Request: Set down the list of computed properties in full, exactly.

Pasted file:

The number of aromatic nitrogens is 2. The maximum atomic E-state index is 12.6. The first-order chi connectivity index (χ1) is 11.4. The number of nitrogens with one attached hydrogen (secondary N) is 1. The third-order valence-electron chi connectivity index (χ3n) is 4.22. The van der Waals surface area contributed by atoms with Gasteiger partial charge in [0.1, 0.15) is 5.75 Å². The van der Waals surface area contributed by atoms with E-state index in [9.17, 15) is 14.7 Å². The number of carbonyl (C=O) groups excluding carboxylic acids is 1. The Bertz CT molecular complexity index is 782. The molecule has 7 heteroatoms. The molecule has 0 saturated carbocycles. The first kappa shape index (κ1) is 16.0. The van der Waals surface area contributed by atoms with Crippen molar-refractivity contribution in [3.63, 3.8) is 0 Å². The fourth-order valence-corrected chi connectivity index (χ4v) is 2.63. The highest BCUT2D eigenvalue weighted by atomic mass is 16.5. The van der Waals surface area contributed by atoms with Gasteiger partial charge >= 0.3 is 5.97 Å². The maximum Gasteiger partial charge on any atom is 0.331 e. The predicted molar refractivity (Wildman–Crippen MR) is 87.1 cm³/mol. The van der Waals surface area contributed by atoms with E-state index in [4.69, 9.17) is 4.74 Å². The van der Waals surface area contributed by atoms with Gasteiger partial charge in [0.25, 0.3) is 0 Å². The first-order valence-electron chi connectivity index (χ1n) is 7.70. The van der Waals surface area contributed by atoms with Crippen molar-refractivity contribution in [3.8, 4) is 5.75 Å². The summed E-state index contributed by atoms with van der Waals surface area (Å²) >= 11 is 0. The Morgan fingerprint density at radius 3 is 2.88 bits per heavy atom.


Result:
The number of aromatic nitrogens is 2. The maximum atomic E-state index is 12.6. The first-order chi connectivity index (χ1) is 11.4. The number of nitrogens with one attached hydrogen (secondary N) is 1. The third-order valence-electron chi connectivity index (χ3n) is 4.22. The van der Waals surface area contributed by atoms with Gasteiger partial charge in [0.1, 0.15) is 5.75 Å². The van der Waals surface area contributed by atoms with E-state index in [9.17, 15) is 14.7 Å². The number of carbonyl (C=O) groups excluding carboxylic acids is 1. The Bertz CT molecular complexity index is 782. The molecule has 7 heteroatoms. The molecule has 0 saturated carbocycles. The first kappa shape index (κ1) is 16.0. The van der Waals surface area contributed by atoms with Crippen molar-refractivity contribution in [3.63, 3.8) is 0 Å². The fourth-order valence-corrected chi connectivity index (χ4v) is 2.63. The highest BCUT2D eigenvalue weighted by atomic mass is 16.5. The van der Waals surface area contributed by atoms with Gasteiger partial charge >= 0.3 is 5.97 Å². The maximum Gasteiger partial charge on any atom is 0.331 e. The predicted molar refractivity (Wildman–Crippen MR) is 87.1 cm³/mol. The van der Waals surface area contributed by atoms with E-state index in [4.69, 9.17) is 4.74 Å². The van der Waals surface area contributed by atoms with Gasteiger partial charge in [0.25, 0.3) is 0 Å². The first-order valence-electron chi connectivity index (χ1n) is 7.70. The van der Waals surface area contributed by atoms with Crippen molar-refractivity contribution in [3.8, 4) is 5.75 Å². The summed E-state index contributed by atoms with van der Waals surface area (Å²) >= 11 is 0. The Morgan fingerprint density at radius 3 is 2.88 bits per heavy atom.